Photo: Wikipedia Commons.

For years, mixed martial arts (MMA) fighters were forced to battle their opposition in and outside the cage.

Fighters were once the topic of programs investigating modern day “barbarity,” but today, competitors from The Ultimate Fighting Championship (UFC) can be seen applying their trade on network giants like FOX. Gone are the days when these highly skilled athletes were ignorantly referred to as “bar room brawlers.” Instead, UFC champions like Jon Jones are sponsored by Nike.

While MMA has punched its way into mainstream acceptance, the vast majority of fighters do not possess the financial security and vocational influence that many other athletes have. So, is it time for the fighters behind the “world’s fastest rising sport” to join other major league athletes and unionize?

“I think unionizing would serve the 99 per cent of fighters who don’t have a voice at the bargaining table, who are subject to the whims of fight organizers or promoters, and all the politics that are involved with it,” said David Beneteau, who was one of Canada’s first pro MMA fighters, before he served as a president for an Ontario Public Service Employees Union local. “They have no voice. No matter what anybody says. Unless you’re the champion or one of the top fighters, you’re not calling the shots.”

The argument that MMA fighters do not have the bargaining power that many other athletes enjoy, stems from the sport’s landscape and oligopolistic like status quo. Unlike other professional leagues, where numerous teams can bid for an athlete, only a handful of MMA promotions can provide the income and exposure that’s needed for an affluent standard of living.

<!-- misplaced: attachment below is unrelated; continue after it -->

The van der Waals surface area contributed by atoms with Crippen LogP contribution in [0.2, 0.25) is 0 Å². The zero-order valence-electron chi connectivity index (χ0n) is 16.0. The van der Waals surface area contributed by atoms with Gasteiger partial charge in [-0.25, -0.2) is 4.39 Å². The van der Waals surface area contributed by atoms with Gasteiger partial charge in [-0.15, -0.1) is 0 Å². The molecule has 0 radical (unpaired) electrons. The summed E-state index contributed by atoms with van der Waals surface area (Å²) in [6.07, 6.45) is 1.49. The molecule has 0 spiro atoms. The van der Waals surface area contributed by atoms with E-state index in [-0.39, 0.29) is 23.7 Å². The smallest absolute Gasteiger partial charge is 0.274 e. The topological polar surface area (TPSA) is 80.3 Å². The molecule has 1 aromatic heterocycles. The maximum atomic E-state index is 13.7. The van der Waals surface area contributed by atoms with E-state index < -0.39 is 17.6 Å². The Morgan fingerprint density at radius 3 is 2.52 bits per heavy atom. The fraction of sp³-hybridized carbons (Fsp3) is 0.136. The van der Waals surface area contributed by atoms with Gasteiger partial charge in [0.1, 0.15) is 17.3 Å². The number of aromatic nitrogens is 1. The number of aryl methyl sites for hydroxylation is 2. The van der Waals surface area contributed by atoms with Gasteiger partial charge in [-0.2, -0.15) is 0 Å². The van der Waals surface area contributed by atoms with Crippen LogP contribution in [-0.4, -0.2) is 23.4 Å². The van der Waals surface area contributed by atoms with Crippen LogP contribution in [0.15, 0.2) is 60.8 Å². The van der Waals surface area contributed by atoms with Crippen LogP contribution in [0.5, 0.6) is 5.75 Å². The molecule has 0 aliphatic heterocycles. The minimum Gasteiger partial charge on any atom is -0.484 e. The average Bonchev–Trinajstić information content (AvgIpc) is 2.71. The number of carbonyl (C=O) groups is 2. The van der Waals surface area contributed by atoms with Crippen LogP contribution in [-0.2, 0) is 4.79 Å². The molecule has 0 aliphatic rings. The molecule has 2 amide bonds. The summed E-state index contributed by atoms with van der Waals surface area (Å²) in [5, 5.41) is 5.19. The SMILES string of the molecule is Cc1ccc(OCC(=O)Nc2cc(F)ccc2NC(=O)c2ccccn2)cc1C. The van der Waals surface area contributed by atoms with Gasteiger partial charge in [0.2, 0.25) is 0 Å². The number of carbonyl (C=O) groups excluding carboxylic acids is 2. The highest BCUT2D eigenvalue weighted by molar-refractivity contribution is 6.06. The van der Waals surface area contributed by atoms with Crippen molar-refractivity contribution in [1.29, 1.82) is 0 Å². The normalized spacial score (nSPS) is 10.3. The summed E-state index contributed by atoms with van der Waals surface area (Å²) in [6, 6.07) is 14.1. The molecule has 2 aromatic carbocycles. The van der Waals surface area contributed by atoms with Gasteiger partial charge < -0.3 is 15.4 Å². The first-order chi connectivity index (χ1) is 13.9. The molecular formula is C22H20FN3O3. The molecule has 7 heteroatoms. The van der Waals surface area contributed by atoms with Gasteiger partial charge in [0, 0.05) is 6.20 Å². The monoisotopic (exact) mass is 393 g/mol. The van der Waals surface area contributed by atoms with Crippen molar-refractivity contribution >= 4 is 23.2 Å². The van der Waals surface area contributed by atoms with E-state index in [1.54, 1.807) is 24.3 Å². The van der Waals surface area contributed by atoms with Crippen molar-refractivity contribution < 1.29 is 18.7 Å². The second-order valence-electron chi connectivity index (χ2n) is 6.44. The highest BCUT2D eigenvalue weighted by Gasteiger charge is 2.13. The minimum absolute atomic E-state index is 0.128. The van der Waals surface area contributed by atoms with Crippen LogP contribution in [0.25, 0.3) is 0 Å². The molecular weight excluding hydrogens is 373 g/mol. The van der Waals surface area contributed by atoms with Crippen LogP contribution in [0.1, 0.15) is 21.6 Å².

In fact, due to the enormity of the UFC and its acquisition of competing MMA promotions like Pride Fighting Championships and Strikeforce, the contentious ‘monopoly’ term has been associated with the company. The U.S. Federal Trade of Commission was called in to investigate the allegation; however, it concluded that no action was required earlier this year.

“It’s a really a cut throat business,” noted veteran MMA journalist Josh Gross, who currently works for ESPN. “It’s the kind of business the UFC’s created where you can be nowhere and fight for a championship six months later. You have to play by the rules, play by the game and not cause too many waves. Fighters see that and they understand how it works, and they’re willing to operate within the system primarily.”

In MMA, the trajectory of a successful fighter’s career is heavily influenced by the promotion’s upper management. For example, in the case of the UFC, its President Dana White plays a key role in determining which fighters will participate in high profile and lucrative fights. Unlike boxing, the promotion does not use any formal ranking system, and a fighter can be fired after just one defeat. Of course, many UFC boosters credit this hierarchical environment for producing the memorable fights the promotion is famous for.